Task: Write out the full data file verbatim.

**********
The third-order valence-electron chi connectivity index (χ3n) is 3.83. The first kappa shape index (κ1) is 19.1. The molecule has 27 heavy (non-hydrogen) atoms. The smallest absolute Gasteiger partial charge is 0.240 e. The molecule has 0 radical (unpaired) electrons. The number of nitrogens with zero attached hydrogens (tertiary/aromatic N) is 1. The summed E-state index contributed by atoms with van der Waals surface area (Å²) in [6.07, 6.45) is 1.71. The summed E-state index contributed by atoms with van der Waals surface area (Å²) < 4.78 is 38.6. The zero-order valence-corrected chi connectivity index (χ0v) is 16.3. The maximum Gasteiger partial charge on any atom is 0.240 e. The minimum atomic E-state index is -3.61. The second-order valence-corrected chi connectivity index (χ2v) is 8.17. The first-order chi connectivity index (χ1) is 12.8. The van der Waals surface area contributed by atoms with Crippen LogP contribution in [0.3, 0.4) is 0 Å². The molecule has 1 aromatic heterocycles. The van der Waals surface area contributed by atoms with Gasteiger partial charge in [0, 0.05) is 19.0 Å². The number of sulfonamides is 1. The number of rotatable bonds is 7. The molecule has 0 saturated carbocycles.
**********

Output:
The third-order valence-electron chi connectivity index (χ3n) is 3.83. The first kappa shape index (κ1) is 19.1. The molecule has 27 heavy (non-hydrogen) atoms. The smallest absolute Gasteiger partial charge is 0.240 e. The molecule has 0 radical (unpaired) electrons. The number of nitrogens with zero attached hydrogens (tertiary/aromatic N) is 1. The summed E-state index contributed by atoms with van der Waals surface area (Å²) in [6.07, 6.45) is 1.71. The summed E-state index contributed by atoms with van der Waals surface area (Å²) < 4.78 is 38.6. The zero-order valence-corrected chi connectivity index (χ0v) is 16.3. The maximum Gasteiger partial charge on any atom is 0.240 e. The minimum atomic E-state index is -3.61. The second-order valence-corrected chi connectivity index (χ2v) is 8.17. The first-order chi connectivity index (χ1) is 12.8. The van der Waals surface area contributed by atoms with Crippen LogP contribution in [0.3, 0.4) is 0 Å². The molecule has 1 aromatic heterocycles. The van der Waals surface area contributed by atoms with Gasteiger partial charge in [0, 0.05) is 19.0 Å². The number of sulfonamides is 1. The number of rotatable bonds is 7. The molecule has 0 saturated carbocycles.